“I thought of what would happen to me. I studied if I would qualify as a state witness,” Baretto said.

Although Baretto’s 14-page sworn statement was signed in 1998, he had written its main content or body (minus the formal legal heading and last part) two years earlier, in 1996.

What pushed him to finally do it, as he said in reply to lawyer Kapunan’s question, was his realization that it’s time to disclose the truth on the Olalia murder. “Reliable sources” in 1996 told Baretto that after he parted from the Rebolusyonaryong Alyansang Makabansa (RAM) that year, even he was being targeted for assassination by the group of Col. Kapunan. RAM is known as an ultra-rightist group within Armed Forces of the Philippines, that had waged bloody coups in late 80s.

In July 1996, Baretto left his job at the Witness Protection Program. He went to see Ronaldo Olalia in his private office at the Philippine Stock Exchange. The young Olalia was then no longer the director of the Witness Protection Program.

Baretto said he disclosed to Olalia what he knew about the killing of his father. Olalia, he said, was shocked to learn “that we who worked with him had been responsible for the loss of his father. He cried for a long time.”

Baretto said he asked the Olalia family for forgiveness and offered them his cooperation.

When “Ronaldo Olalia thanked me for what I did – disclosing to them what happened – and he accepted my apologies, my chest was like cleansed. A burden was lifted from my chest,” Baretto said.

Kapunan’s ‘endgame’: state witness’ recantation

In 1996 after leaving his job at the Department of Justice, Baretto said, he wrote down by himself the entire body of what later became his sworn statement. He denied lawyer Kapunan’s charge that he got the Olalia lawyers’ help in drafting it, since he had written it already in 1996, before he came clean to Ronaldo Olalia. He also denied lawyer Kapunan’s charge that in return for this testimony, he had asked for some financial or security assistance.

It was in 1998 when the case for prosecuting the accused in the Olalia-Alay-ay double murder was filed with the Department of Justice. In the same year, Baretto was accepted as state witness.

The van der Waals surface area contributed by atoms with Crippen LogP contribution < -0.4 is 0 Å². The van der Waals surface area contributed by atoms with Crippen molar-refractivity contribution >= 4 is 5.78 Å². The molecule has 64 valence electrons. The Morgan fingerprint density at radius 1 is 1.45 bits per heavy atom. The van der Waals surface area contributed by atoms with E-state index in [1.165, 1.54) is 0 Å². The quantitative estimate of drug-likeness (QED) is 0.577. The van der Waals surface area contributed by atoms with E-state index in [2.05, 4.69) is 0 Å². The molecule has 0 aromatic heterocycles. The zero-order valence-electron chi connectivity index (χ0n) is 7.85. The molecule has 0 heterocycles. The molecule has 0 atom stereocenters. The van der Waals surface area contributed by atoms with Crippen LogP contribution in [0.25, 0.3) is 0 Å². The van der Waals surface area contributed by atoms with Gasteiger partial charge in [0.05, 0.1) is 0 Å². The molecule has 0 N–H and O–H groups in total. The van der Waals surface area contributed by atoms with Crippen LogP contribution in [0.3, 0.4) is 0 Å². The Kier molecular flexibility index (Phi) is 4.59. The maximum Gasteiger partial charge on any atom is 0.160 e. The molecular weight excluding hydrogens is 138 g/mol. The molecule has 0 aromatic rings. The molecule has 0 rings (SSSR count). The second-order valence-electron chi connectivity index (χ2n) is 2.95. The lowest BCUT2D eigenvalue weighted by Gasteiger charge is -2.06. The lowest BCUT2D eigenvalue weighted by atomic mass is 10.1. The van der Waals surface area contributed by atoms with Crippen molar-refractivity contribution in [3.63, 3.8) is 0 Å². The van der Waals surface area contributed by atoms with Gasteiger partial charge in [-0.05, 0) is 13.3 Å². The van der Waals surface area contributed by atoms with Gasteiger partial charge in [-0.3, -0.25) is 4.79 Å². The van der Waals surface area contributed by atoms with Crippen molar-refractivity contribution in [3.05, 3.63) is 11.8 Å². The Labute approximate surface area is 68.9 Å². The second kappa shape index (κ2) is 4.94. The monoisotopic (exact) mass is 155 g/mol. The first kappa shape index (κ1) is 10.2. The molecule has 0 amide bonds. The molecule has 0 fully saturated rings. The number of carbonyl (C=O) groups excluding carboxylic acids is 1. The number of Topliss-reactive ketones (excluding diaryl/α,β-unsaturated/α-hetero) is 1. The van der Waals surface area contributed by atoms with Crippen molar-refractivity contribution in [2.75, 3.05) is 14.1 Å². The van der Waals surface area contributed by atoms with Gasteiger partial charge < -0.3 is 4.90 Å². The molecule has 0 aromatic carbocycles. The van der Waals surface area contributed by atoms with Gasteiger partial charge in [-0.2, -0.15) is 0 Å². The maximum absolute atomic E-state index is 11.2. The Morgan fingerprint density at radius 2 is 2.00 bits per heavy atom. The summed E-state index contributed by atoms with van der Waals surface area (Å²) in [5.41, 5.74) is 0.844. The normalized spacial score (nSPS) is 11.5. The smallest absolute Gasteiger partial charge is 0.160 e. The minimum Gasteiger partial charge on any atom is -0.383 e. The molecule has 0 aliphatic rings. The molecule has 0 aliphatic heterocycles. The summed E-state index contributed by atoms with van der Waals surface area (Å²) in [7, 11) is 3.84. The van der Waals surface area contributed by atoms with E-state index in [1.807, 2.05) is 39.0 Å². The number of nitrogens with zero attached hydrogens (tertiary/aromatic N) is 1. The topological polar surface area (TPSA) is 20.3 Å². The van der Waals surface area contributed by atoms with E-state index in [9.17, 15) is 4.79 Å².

But the trial was delayed for 14 years, as all the accused filed appeals up to the Supreme Court to void the murder case, citing the amnesty they received for the coup d’état they had launched. It was only in 2009 when the Supreme Court finally rejected this and remanded the case for trial. This trial, in turn, began only this year.

In 2009, Baretto said he had to hire a lawyer, Apolonio Padua, to draft another affidavit. “I approached him for help to make an affidavit as security measure in my decision to play with the endgame of Col. Kapunan and all the accused.”

File Photo: Lorna Kapunan approaches protesting members of progressive groups after Col. Red Kapunan, her client and brother-in-law, pleaded not guilty at his arraignment, Oct 17, 2012. (Photo by Marya Salamat / bulatlat.com)

Four-page long, “the contents of that affidavit were written by Atty. Padua, I was not with him,” Baretto said. He added that he had shared with Padua his predicament: that Col. Kapunan and ex-Mayor Maligaya had approached him and demanded that he retract his first statement, “because if I recant the first affidavit, there will be no more case against them.”

Baretto had admitted in past hearings that yes, after trying to delay signing it for as long as he could, he later signed this affidavit which, he said, was written not in front of him, was read and approved first by both Kapunan and Maligaya. He said he was not in a position at the time to oppose the demand of the two – he was then physically weakened by a stroke, and his relationship with the Witness Protection Program director at the time was “not good.”

Before the hearing closed for the day, lawyer Kapunan alleged that the state witness had asked P3 million ($US 73,418) for this second affidavit. Her allegation drew cheers from relatives of Kapunan and the two accused in custody, and jeers from the members of the Kilusang Mayo Uno in the courtroom. (https://www.bulatlat.com)